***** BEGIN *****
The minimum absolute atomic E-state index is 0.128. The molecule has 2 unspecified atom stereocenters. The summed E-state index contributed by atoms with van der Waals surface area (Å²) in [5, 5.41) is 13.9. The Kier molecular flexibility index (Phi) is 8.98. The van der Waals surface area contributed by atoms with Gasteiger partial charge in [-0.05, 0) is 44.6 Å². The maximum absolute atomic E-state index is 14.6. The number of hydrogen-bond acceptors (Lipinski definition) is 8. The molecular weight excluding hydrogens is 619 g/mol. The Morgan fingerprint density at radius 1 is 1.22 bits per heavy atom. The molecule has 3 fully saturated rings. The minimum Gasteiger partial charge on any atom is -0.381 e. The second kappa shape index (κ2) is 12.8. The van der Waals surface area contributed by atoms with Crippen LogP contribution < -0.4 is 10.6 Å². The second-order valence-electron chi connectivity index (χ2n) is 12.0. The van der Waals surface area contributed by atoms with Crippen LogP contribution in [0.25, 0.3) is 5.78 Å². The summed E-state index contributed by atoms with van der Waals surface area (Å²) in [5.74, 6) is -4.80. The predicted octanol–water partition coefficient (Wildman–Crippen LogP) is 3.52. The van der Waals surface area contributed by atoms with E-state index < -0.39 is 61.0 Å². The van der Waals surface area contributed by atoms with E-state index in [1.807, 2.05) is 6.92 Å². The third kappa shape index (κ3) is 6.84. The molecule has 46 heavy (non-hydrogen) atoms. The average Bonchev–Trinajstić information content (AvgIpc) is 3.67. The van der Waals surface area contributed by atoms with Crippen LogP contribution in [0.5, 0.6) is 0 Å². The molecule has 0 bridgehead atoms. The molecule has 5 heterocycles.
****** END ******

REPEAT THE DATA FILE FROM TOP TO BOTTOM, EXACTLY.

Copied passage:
The minimum absolute atomic E-state index is 0.128. The molecule has 2 unspecified atom stereocenters. The summed E-state index contributed by atoms with van der Waals surface area (Å²) in [5, 5.41) is 13.9. The Kier molecular flexibility index (Phi) is 8.98. The van der Waals surface area contributed by atoms with Gasteiger partial charge in [-0.05, 0) is 44.6 Å². The maximum absolute atomic E-state index is 14.6. The number of hydrogen-bond acceptors (Lipinski definition) is 8. The molecular weight excluding hydrogens is 619 g/mol. The Morgan fingerprint density at radius 1 is 1.22 bits per heavy atom. The molecule has 3 fully saturated rings. The minimum Gasteiger partial charge on any atom is -0.381 e. The second kappa shape index (κ2) is 12.8. The van der Waals surface area contributed by atoms with Crippen LogP contribution < -0.4 is 10.6 Å². The second-order valence-electron chi connectivity index (χ2n) is 12.0. The van der Waals surface area contributed by atoms with Crippen LogP contribution in [0.25, 0.3) is 5.78 Å². The summed E-state index contributed by atoms with van der Waals surface area (Å²) in [5.74, 6) is -4.80. The predicted octanol–water partition coefficient (Wildman–Crippen LogP) is 3.52. The van der Waals surface area contributed by atoms with E-state index < -0.39 is 61.0 Å². The van der Waals surface area contributed by atoms with E-state index in [1.807, 2.05) is 6.92 Å². The third kappa shape index (κ3) is 6.84. The molecule has 46 heavy (non-hydrogen) atoms. The average Bonchev–Trinajstić information content (AvgIpc) is 3.67. The van der Waals surface area contributed by atoms with Crippen LogP contribution in [0.5, 0.6) is 0 Å². The molecule has 0 bridgehead atoms. The molecule has 5 heterocycles.